Atheists Do Believe. They Believe They Should Be Left Alone

It’s high time that Atheists are given the same respect that the religious demand.

17/05/2016 3:26 PM AEST | Updated 15/07/2016 12:52 PM AEST
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Why is it so hard for religious zealots to understand that Atheists are not interested in hearing the reasons they feel we need to be indoctrinated into their belief systems? Why is the concept that we do not have a belief in any supernatural power threatening to them? It's high time that Atheists are given the same respect that the religious demand. The freedom to believe in "nothing" and not be marginalised as a result.

In examining some of the arguments used to attack atheism, one quickly sees misinformation and hypocrisy are the norm. One of the most common is that mankind can only be civil if it is doing so to appease a deity and be rewarded in an afterlife. If this wasn't the case, we would all be murdering and pillaging. This is laughable. Why is it hard to understand that humans should treat each other with respect so that we all have a safe environment in which to live?

In 1958, prominent Psychologist Lawrence Kolhberg developed the six stages of moral development incorporating the previous work of Jean Piaget. The level of morality at which religion functions is within the lowest two levels - how can I avoid punishment and what's in it for me? Basically I'll be good so I don't go to hell and get a heavenly reward. This is like telling your two-year-old to finish dinner or they'll have time out if they don't and will get dessert if they do. This can be a factor in creating a world in which people will only do something if they feel they are getting something personally as a result. It fosters greed and selfishness. This isn't to say every believer is selfish, but it creates the mindset to promote it.

Atheism, in contrast, operates on the two highest levels of moral development in Kohlberg's chart s- social contract orientation and principled conscience. Atheists conduct their lives in a manner that is ethical, not out of fear or reward-seeking but because they are upholding their own principles and have empathy for others. They understand and accept others have varying opinions on most everything. The religious struggle with this concept.

I won't even go into the wars and killings in the name of religion. These are documented daily. But one thing the religious do try is to mislabel politically motivated violence as an assault on themselves. For example, those who died in the Gulags in Stalinist Russia were not incarcerated because of their religious beliefs. The majority may have been Christian, but this was due to the fact the Christianity was the predominate religion in Russia and Eastern Europe at the time. The majority of people sent to the Gulags were charged with conducting class warfare and exploiting groups in a lower social economic segment of society or for speaking out against the government.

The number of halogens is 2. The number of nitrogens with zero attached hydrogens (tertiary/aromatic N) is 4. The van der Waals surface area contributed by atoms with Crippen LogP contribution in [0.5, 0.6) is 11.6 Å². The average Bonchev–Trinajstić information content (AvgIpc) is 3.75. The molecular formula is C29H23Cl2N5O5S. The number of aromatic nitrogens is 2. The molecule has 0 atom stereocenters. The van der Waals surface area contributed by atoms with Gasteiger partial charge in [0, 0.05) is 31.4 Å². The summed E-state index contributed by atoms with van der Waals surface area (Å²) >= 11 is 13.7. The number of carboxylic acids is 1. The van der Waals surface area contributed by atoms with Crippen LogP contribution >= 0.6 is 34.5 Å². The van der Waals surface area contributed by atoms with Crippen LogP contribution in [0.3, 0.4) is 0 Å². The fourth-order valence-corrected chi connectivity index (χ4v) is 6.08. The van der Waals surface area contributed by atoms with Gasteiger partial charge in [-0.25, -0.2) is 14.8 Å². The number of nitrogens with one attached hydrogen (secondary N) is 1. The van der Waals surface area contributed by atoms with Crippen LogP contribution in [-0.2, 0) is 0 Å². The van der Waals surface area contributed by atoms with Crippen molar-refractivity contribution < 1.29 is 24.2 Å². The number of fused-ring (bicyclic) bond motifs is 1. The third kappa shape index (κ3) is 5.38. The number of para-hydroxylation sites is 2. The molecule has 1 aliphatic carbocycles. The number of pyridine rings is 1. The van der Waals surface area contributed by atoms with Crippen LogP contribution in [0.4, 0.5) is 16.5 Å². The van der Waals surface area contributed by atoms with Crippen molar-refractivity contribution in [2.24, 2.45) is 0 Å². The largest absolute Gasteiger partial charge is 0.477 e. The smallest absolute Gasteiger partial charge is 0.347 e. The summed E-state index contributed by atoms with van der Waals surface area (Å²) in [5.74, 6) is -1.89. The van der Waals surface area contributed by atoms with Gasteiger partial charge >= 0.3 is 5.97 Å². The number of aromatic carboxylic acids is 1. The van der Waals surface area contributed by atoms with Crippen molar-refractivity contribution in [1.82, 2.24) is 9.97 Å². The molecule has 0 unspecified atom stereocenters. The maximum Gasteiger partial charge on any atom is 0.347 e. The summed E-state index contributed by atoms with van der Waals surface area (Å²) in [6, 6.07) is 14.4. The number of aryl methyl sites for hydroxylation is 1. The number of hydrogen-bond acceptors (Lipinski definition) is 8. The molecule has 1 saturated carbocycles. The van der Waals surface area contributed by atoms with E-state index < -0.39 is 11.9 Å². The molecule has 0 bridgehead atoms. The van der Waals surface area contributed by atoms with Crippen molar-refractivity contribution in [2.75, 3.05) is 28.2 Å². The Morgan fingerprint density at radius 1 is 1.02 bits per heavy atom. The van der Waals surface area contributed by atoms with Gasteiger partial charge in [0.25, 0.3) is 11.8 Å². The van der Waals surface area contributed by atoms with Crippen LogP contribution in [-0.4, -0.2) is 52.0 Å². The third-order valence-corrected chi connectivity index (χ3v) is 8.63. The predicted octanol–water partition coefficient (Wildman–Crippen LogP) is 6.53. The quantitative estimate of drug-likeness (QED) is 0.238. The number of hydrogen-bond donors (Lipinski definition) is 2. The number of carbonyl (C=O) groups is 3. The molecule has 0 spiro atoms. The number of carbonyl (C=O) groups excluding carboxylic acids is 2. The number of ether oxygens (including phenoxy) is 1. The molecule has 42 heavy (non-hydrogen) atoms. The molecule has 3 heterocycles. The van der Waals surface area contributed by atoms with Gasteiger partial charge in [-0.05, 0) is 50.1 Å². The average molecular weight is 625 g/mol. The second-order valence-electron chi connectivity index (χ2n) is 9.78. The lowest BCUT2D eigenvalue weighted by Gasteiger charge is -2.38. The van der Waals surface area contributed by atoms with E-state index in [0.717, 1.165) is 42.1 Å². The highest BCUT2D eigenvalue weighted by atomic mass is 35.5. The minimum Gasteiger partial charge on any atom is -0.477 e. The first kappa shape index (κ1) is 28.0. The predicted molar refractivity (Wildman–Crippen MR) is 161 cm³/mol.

Religious believers have other arguments to attempt and dismiss nonbelief. My favourite is if there is no God how could the universe have been created from nothing? The science behind this is probably too advanced for the majority to understand, I certainly do not, but we can easily reverse this question. If God exists and created the universe, then where did God come from? How does this God exist? The hypocrisy in accepting that a God could exist out of nothing, but nothing else could is blatant. There are many more examples I could describe but, really, this isn't a contest to see who can come up with the most examples to defend their position or berate the other.

All Atheists and agnostics want is to be left alone and not have religious believers continually try and force their beliefs on us. Not wanting your religion is not an assault on your religion. If you want to believe, fine, we really do not care. If it helps you through life, that's fine for you. But not us. Individuals and organisations that chose not to participate in your beliefs and traditions need to have their rights respected. Saying 'Happy Holidays' instead of 'Merry Christmas' is not a plot to persecute Christians. Quite frankly, this type of hypersensitivity is a turn off to many and is self-defeating.

It would be great if everyone could open their minds to the possibility that there are people who think in a completely different manner than yourself. These people are not a threat to you. They are your neighbours, your doctors and nurses, your teachers and co-workers. Let's allow everyone the right to believe what they feel is best for them and not take their being different as a personal insult.

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